As for myself, coming from a European background and being born in England, I tend to stick more closely to the more common Hoodoo practices and do not refer to it as Voodoo in any way. I am also a Kabbalist and Traditional Witch, and so I find the old Hebrew sigils and seals from the Grimoires of Solomon and Co. to be more useful, and will work with the Saints and the Psalms. If I am to call any spirits outside the standard mainframe of Hoodoo, then it will either be the Celtic Gods and sometimes I will bring myself into the presence of the Loa for the simple reason that I live in Africa. Some may feel that this is a mix and match scenario which is not a good thing to do, but if you look into the Voodoo Hoodoo way, then you will notice that this has already been done. The Loa themselves have been associated with various Saints. This was mostly done during the times of the slave trades when Catholicism was being forced upon them. They found similar attributes between their Loa and the Catholic Saints, and therefore used the names of the Saints. If one looks at the Loa we also find cognates between them and the Celtic Gods, in fact, I remember having some very informative conversations with an old Zulu friend of mine where we compared the practices of the Zulus to that of the Celts, and the similarities are astounding. I am sure that spread through Africa, especially considering the wide spread of the Zulu people over the ages. There are many bridges that can be found between all spiritual practices and religions if we are willing to take the time to find them.


To give you an example, Chango, one of the Seven African Powers, is a Warrior and the Orisha of lightning, dance and passion and his best known symbol is the oshe, a double bladed axe. Does Thor ring any bells? Of course when we start finding Black Hawk, who was Native American, and various Mexican deities in the general Hoodoo mix, we can see that it is very eclectic in approach anyway.


The manner in which Hoodoo Tricks work, although a simple practice, is quite complex. There is a level of Sympathetic and Contagious Magic involved, whereby you either represent your intent through the act of creating a symbolic similarity to the outcome you desire, or through causing the magic to spread from the trick into the person. However, I have found it more complex than that. Having studied various traditions and practices from a variety of Paths, I tend to get a little analytical at times. Some may say that the herbs, roots, and all other items used in the blends contain their own energy which does the work, and although this is true, there is still more to it. When a blend is being prepared, the intent of the Root Worker or Conjurer also infuses into the remedy. I find this probably the most important aspect. I tend to go off into spontaneous song with words and sounds coming out of my mouth that I don't recognise from any language I have ever heard, and it instills a mild trance whilst grinding and mixing the remedies. This spontaneous singing seems to imbue the blend with Power which is synonymous with the intent that it holds. Other practitioners may recite prayers or chant Power Names whilst preparing their blends, but the main thing is the outcome. As the saying goes, the proof is in the pudding, and I have had enough proof of the effects of my blends to know that they work. If you go to the Services page you will see a photo of the first love spell I did for someone. Have a look at how the flames begin to twist around each other. They were literally dancing together in a loving embrace.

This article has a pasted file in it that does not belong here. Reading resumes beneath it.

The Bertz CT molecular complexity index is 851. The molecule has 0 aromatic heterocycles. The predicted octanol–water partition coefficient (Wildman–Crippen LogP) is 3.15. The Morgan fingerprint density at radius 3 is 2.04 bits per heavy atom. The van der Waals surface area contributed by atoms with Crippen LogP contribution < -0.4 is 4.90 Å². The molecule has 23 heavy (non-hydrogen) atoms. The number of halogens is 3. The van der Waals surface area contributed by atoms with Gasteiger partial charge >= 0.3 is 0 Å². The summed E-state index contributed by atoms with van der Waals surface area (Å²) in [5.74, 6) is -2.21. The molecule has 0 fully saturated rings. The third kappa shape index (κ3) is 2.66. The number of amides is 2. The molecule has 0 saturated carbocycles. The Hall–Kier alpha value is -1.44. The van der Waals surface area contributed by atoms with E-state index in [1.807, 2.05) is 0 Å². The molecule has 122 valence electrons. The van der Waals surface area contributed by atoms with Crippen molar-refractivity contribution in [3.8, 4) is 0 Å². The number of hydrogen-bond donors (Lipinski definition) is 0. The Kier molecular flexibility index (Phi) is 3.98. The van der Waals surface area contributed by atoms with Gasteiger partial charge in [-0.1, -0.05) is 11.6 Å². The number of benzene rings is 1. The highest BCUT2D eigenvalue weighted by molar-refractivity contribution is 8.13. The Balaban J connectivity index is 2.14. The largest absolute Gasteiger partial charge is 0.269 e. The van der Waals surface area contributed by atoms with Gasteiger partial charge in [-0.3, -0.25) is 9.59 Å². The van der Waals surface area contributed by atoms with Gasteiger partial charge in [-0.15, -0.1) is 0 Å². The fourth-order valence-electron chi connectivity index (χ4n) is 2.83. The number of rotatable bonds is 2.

There is a great deal that can be said about Hoodoo and the variety of traditions that are incorporated in its practice, but instead of making this a very lengthy page, I will attempt to cover as much as possible in the associative pages.